Think that the number of Austen “misreadings” is also part of her popularity. The complexities that lurk behind the wit can be easily read over, and people tend to make their reading experiences with Austen distinctly personal. Each book seems in many cases to be what each reader requires it to be. I know I am not making much sense but as I have read through gazillions of Austen posts over the years, sometimes I think that people have not been reading the same book. Funny. But wonderful that each reader can a find a comfortable place in her pages. No need to always be a “student.” :)

    • Teresa says:

      Exactly. Being a student can be a wonderful and rewarding way to read, but so can escapism. It’s a rare author who works on both levels, and I think Austen is one. I love what you say about how her books tend to be exactly what the reader requires.

  4. bookssnob says:

    I always find people’s interpretations of Austen intriguing. I did study her novels at school and university and while I can appreciate them from an academic point of view, I also appreciate them from the ‘escapist’ point of view – they are funny, well plotted stories with a happy ending, as well as being brilliantly written. They can be appreciated on many levels, and, as Frances says, they become personal to each reader, because they are about love, and the lack of it, and the pursuit of it, and the loss of it, and that universality of experience is essentially why Austen has endured, I think.

    • Teresa says:

      I do wish I’d gotten the opportunity to read more Austen in school, only because I’d love to get at those other layers. However, I was really surprised at Brownstein’s assertion that Austen doesn’t work as escapist reading because that’s precisely how I’ve tended to read them, and they worked fine for me, even though I knew I wasn’t getting at everything that was there.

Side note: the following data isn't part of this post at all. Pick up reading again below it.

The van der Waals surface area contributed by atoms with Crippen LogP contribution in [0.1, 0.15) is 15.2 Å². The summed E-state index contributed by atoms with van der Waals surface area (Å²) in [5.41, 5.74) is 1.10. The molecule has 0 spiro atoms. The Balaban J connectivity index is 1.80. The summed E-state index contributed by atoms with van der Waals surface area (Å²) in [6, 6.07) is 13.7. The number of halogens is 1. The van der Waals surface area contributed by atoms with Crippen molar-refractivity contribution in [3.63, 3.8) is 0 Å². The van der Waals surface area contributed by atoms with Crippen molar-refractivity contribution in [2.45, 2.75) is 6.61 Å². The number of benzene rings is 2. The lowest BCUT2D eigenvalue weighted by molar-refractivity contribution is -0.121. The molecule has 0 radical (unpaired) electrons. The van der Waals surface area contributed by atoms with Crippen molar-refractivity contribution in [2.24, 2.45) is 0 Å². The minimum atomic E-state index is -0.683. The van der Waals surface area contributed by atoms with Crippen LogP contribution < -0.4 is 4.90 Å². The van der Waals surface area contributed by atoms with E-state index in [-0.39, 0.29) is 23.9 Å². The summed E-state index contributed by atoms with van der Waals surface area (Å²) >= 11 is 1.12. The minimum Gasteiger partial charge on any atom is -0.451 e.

5. Bookish Hobbit says:

    I keep thinking I must be one of the odd readers out there because I don’t really like Jane Austen’s books.

  6. Jenny says:

    I like what Frances says about each book being what the reader requires it to be, because I have also found the books to be what I needed them to be at different stages of my life. Particularly Persuasion, which was farther down on my list when I was younger, and is now perhaps my favorite.

    • Teresa says:

      Yes, Persuasion has grown in my estimation as I’ve gotten older. And then there’s the fact that second and third readings can draw out points that we didn’t notice earlier.

  7. justbookreading says:

    I don’t usually read books about Jane Austen’s books, I prefer the books instead, but after struggling with Mansfield Park, this sounds like something I might like.

    • Teresa says:

      I’ve not read any books about Austen (or any of the sequels and whatnot) until this one. She has some helpful things to say about Mansfield Park and how it might be read as a sort of counterpoint to P&P because the heroines are sort of opposites. I hadn’t thought about that, but it was an interesting argument.

  8. Dorothy W. says:

    This sounds interesting, although I wonder if I might get impatient with it because I have read a lot about Austen already, including some scholarly work, and the material in the book might be too familiar. Not that I know everything about her though, and I’m sure Brownstein has new insights. I wrote a paper on Emma in college, but I writing on Austen in grad school because I felt that was no way I could say anything new about her. I’m very familiar with that feeling!

    • Teresa says: